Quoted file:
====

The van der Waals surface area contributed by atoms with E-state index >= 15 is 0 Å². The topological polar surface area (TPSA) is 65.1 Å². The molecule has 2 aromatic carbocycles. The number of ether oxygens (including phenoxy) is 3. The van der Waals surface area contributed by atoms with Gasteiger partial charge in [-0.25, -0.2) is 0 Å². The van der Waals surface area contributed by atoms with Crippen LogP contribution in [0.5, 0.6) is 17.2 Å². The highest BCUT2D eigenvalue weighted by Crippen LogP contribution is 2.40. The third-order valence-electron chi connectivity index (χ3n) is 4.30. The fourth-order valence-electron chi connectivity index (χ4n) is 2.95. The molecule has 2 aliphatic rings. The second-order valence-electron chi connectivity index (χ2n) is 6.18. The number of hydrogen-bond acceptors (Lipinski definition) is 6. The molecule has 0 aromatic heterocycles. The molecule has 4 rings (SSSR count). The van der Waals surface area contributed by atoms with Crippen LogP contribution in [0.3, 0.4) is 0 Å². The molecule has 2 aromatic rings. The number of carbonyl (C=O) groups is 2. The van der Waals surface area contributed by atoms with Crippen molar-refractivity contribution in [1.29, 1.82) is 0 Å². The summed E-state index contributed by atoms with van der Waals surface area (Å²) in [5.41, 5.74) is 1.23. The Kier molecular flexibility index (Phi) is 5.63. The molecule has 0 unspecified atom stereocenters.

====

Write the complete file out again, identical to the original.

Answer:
The van der Waals surface area contributed by atoms with E-state index >= 15 is 0 Å². The topological polar surface area (TPSA) is 65.1 Å². The molecule has 2 aromatic carbocycles. The number of ether oxygens (including phenoxy) is 3. The van der Waals surface area contributed by atoms with Gasteiger partial charge in [-0.25, -0.2) is 0 Å². The van der Waals surface area contributed by atoms with Crippen LogP contribution in [0.5, 0.6) is 17.2 Å². The highest BCUT2D eigenvalue weighted by Crippen LogP contribution is 2.40. The third-order valence-electron chi connectivity index (χ3n) is 4.30. The fourth-order valence-electron chi connectivity index (χ4n) is 2.95. The molecule has 2 aliphatic rings. The second-order valence-electron chi connectivity index (χ2n) is 6.18. The number of hydrogen-bond acceptors (Lipinski definition) is 6. The molecule has 0 aromatic heterocycles. The molecule has 4 rings (SSSR count). The van der Waals surface area contributed by atoms with Crippen LogP contribution in [0.3, 0.4) is 0 Å². The molecule has 2 aromatic rings. The number of carbonyl (C=O) groups is 2. The van der Waals surface area contributed by atoms with Crippen molar-refractivity contribution in [1.29, 1.82) is 0 Å². The summed E-state index contributed by atoms with van der Waals surface area (Å²) in [5.41, 5.74) is 1.23. The Kier molecular flexibility index (Phi) is 5.63. The molecule has 0 unspecified atom stereocenters.